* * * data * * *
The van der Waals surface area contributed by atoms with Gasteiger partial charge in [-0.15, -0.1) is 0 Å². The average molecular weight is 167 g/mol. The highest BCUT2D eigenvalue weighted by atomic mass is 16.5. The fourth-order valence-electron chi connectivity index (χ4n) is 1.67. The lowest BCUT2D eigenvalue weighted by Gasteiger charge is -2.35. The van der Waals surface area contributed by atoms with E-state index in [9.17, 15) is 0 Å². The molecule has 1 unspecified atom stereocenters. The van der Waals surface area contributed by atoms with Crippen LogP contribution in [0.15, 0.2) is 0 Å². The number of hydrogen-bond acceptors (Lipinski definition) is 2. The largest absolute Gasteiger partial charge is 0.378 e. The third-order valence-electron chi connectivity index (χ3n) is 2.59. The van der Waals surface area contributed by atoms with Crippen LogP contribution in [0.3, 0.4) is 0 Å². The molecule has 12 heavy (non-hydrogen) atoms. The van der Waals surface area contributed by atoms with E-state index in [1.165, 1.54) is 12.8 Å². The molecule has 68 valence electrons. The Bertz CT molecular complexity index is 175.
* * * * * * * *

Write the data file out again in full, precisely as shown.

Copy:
The van der Waals surface area contributed by atoms with Gasteiger partial charge in [-0.15, -0.1) is 0 Å². The average molecular weight is 167 g/mol. The highest BCUT2D eigenvalue weighted by atomic mass is 16.5. The fourth-order valence-electron chi connectivity index (χ4n) is 1.67. The lowest BCUT2D eigenvalue weighted by Gasteiger charge is -2.35. The van der Waals surface area contributed by atoms with E-state index in [9.17, 15) is 0 Å². The molecule has 1 unspecified atom stereocenters. The van der Waals surface area contributed by atoms with Crippen LogP contribution in [0.15, 0.2) is 0 Å². The number of hydrogen-bond acceptors (Lipinski definition) is 2. The largest absolute Gasteiger partial charge is 0.378 e. The third-order valence-electron chi connectivity index (χ3n) is 2.59. The van der Waals surface area contributed by atoms with Crippen LogP contribution in [0.3, 0.4) is 0 Å². The molecule has 12 heavy (non-hydrogen) atoms. The van der Waals surface area contributed by atoms with E-state index in [1.165, 1.54) is 12.8 Å². The molecule has 68 valence electrons. The Bertz CT molecular complexity index is 175.